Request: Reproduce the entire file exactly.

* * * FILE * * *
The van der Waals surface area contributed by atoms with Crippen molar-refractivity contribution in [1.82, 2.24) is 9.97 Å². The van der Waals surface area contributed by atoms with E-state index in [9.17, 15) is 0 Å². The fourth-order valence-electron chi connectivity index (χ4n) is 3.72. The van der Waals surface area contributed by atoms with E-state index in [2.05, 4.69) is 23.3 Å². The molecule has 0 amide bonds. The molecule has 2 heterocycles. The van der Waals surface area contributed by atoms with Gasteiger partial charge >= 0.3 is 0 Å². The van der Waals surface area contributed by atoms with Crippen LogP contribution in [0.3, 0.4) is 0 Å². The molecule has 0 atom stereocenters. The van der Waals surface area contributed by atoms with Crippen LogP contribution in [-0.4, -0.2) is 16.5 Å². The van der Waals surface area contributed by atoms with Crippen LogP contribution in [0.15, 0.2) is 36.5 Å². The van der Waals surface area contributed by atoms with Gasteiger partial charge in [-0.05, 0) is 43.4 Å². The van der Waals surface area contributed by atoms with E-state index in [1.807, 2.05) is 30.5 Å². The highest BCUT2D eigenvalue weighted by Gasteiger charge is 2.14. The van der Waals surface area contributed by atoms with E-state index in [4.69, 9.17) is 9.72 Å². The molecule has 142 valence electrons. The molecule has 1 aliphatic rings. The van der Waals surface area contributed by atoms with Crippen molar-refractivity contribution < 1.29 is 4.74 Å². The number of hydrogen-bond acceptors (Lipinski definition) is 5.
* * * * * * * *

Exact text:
The van der Waals surface area contributed by atoms with Crippen molar-refractivity contribution in [1.82, 2.24) is 9.97 Å². The van der Waals surface area contributed by atoms with E-state index in [9.17, 15) is 0 Å². The fourth-order valence-electron chi connectivity index (χ4n) is 3.72. The van der Waals surface area contributed by atoms with E-state index in [2.05, 4.69) is 23.3 Å². The molecule has 0 amide bonds. The molecule has 2 heterocycles. The van der Waals surface area contributed by atoms with Gasteiger partial charge >= 0.3 is 0 Å². The van der Waals surface area contributed by atoms with Crippen LogP contribution in [0.3, 0.4) is 0 Å². The molecule has 0 atom stereocenters. The van der Waals surface area contributed by atoms with Crippen LogP contribution in [-0.4, -0.2) is 16.5 Å². The van der Waals surface area contributed by atoms with Crippen LogP contribution in [0.15, 0.2) is 36.5 Å². The van der Waals surface area contributed by atoms with Gasteiger partial charge in [-0.05, 0) is 43.4 Å². The van der Waals surface area contributed by atoms with E-state index in [1.807, 2.05) is 30.5 Å². The highest BCUT2D eigenvalue weighted by Gasteiger charge is 2.14. The van der Waals surface area contributed by atoms with E-state index in [4.69, 9.17) is 9.72 Å². The molecule has 142 valence electrons. The molecule has 1 aliphatic rings. The van der Waals surface area contributed by atoms with Crippen molar-refractivity contribution < 1.29 is 4.74 Å². The number of hydrogen-bond acceptors (Lipinski definition) is 5.